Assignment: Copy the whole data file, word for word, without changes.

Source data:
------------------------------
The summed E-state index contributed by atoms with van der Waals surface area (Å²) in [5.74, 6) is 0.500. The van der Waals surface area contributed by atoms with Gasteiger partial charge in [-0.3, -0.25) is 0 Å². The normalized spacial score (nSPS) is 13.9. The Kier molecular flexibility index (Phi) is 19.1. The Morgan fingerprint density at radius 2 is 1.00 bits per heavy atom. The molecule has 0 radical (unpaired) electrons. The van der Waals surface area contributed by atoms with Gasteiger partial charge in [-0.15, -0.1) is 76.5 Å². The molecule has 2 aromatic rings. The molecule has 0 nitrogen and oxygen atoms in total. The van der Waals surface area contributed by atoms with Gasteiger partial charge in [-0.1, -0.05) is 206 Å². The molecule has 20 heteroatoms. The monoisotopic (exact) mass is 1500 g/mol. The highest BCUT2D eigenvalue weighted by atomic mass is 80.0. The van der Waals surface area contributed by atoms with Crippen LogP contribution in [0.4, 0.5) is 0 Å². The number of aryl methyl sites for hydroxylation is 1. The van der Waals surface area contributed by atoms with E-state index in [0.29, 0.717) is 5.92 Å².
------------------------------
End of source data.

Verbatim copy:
The summed E-state index contributed by atoms with van der Waals surface area (Å²) in [5.74, 6) is 0.500. The van der Waals surface area contributed by atoms with Gasteiger partial charge in [-0.3, -0.25) is 0 Å². The normalized spacial score (nSPS) is 13.9. The Kier molecular flexibility index (Phi) is 19.1. The Morgan fingerprint density at radius 2 is 1.00 bits per heavy atom. The molecule has 0 radical (unpaired) electrons. The van der Waals surface area contributed by atoms with Gasteiger partial charge in [-0.15, -0.1) is 76.5 Å². The molecule has 2 aromatic rings. The molecule has 0 nitrogen and oxygen atoms in total. The van der Waals surface area contributed by atoms with Gasteiger partial charge in [-0.1, -0.05) is 206 Å². The molecule has 20 heteroatoms. The monoisotopic (exact) mass is 1500 g/mol. The highest BCUT2D eigenvalue weighted by atomic mass is 80.0. The van der Waals surface area contributed by atoms with Crippen LogP contribution in [0.4, 0.5) is 0 Å². The number of aryl methyl sites for hydroxylation is 1. The van der Waals surface area contributed by atoms with E-state index in [0.29, 0.717) is 5.92 Å².